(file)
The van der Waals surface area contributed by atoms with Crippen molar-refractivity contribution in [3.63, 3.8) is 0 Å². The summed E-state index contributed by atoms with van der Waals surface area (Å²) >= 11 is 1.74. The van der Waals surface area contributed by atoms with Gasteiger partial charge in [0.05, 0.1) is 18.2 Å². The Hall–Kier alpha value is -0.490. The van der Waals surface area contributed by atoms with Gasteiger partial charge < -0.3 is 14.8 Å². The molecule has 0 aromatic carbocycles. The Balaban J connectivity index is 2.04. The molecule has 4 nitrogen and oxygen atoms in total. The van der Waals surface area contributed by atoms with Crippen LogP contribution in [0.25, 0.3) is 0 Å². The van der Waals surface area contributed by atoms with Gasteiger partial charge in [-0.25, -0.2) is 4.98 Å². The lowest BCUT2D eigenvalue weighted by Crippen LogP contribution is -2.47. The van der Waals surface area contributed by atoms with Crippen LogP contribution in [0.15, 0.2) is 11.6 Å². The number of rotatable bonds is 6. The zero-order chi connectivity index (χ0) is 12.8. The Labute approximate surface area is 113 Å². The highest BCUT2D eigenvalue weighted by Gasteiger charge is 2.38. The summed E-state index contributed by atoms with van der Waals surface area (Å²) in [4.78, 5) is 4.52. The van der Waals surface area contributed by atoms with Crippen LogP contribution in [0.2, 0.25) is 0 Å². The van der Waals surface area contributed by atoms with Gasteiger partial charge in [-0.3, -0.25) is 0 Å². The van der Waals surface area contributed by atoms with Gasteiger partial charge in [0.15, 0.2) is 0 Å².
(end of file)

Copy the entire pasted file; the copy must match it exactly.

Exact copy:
The van der Waals surface area contributed by atoms with Crippen molar-refractivity contribution in [3.63, 3.8) is 0 Å². The summed E-state index contributed by atoms with van der Waals surface area (Å²) >= 11 is 1.74. The van der Waals surface area contributed by atoms with Gasteiger partial charge in [0.05, 0.1) is 18.2 Å². The Hall–Kier alpha value is -0.490. The van der Waals surface area contributed by atoms with Gasteiger partial charge < -0.3 is 14.8 Å². The molecule has 0 aromatic carbocycles. The Balaban J connectivity index is 2.04. The molecule has 4 nitrogen and oxygen atoms in total. The van der Waals surface area contributed by atoms with Crippen LogP contribution in [0.25, 0.3) is 0 Å². The van der Waals surface area contributed by atoms with Gasteiger partial charge in [-0.25, -0.2) is 4.98 Å². The lowest BCUT2D eigenvalue weighted by Crippen LogP contribution is -2.47. The van der Waals surface area contributed by atoms with Crippen LogP contribution in [0.15, 0.2) is 11.6 Å². The number of rotatable bonds is 6. The zero-order chi connectivity index (χ0) is 12.8. The Labute approximate surface area is 113 Å². The highest BCUT2D eigenvalue weighted by Gasteiger charge is 2.38. The summed E-state index contributed by atoms with van der Waals surface area (Å²) in [4.78, 5) is 4.52. The van der Waals surface area contributed by atoms with Crippen LogP contribution in [0.2, 0.25) is 0 Å². The van der Waals surface area contributed by atoms with Gasteiger partial charge in [-0.3, -0.25) is 0 Å². The van der Waals surface area contributed by atoms with Gasteiger partial charge in [0.15, 0.2) is 0 Å².